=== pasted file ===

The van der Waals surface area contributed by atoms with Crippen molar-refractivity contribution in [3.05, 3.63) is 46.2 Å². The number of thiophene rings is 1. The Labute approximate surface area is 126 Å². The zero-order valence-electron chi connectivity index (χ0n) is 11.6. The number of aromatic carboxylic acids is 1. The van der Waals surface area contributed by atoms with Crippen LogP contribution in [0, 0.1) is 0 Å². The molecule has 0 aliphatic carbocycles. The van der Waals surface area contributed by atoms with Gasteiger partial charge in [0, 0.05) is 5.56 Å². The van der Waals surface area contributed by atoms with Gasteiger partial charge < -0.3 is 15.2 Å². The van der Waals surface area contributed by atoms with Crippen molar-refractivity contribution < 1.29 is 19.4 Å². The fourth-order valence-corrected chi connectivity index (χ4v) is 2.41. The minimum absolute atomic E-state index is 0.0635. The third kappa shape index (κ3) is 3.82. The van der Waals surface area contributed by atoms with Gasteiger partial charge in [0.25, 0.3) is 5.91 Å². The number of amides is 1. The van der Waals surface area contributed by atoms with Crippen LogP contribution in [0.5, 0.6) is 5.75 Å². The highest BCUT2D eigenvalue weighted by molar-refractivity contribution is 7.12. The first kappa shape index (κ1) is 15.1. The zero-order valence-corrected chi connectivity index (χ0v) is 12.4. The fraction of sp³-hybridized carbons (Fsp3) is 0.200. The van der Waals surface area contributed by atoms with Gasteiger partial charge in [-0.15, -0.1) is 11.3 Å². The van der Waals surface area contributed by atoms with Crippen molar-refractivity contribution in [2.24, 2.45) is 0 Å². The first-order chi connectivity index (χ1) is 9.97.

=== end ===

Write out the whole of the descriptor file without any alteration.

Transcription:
The van der Waals surface area contributed by atoms with Crippen molar-refractivity contribution in [3.05, 3.63) is 46.2 Å². The number of thiophene rings is 1. The Labute approximate surface area is 126 Å². The zero-order valence-electron chi connectivity index (χ0n) is 11.6. The number of aromatic carboxylic acids is 1. The van der Waals surface area contributed by atoms with Crippen LogP contribution in [0, 0.1) is 0 Å². The molecule has 0 aliphatic carbocycles. The van der Waals surface area contributed by atoms with Gasteiger partial charge in [0, 0.05) is 5.56 Å². The van der Waals surface area contributed by atoms with Gasteiger partial charge < -0.3 is 15.2 Å². The van der Waals surface area contributed by atoms with Crippen molar-refractivity contribution < 1.29 is 19.4 Å². The fourth-order valence-corrected chi connectivity index (χ4v) is 2.41. The minimum absolute atomic E-state index is 0.0635. The third kappa shape index (κ3) is 3.82. The van der Waals surface area contributed by atoms with Gasteiger partial charge in [0.25, 0.3) is 5.91 Å². The number of amides is 1. The van der Waals surface area contributed by atoms with Crippen LogP contribution in [0.5, 0.6) is 5.75 Å². The highest BCUT2D eigenvalue weighted by molar-refractivity contribution is 7.12. The first kappa shape index (κ1) is 15.1. The zero-order valence-corrected chi connectivity index (χ0v) is 12.4. The fraction of sp³-hybridized carbons (Fsp3) is 0.200. The van der Waals surface area contributed by atoms with Gasteiger partial charge in [-0.15, -0.1) is 11.3 Å². The van der Waals surface area contributed by atoms with Crippen molar-refractivity contribution in [2.24, 2.45) is 0 Å². The first-order chi connectivity index (χ1) is 9.97.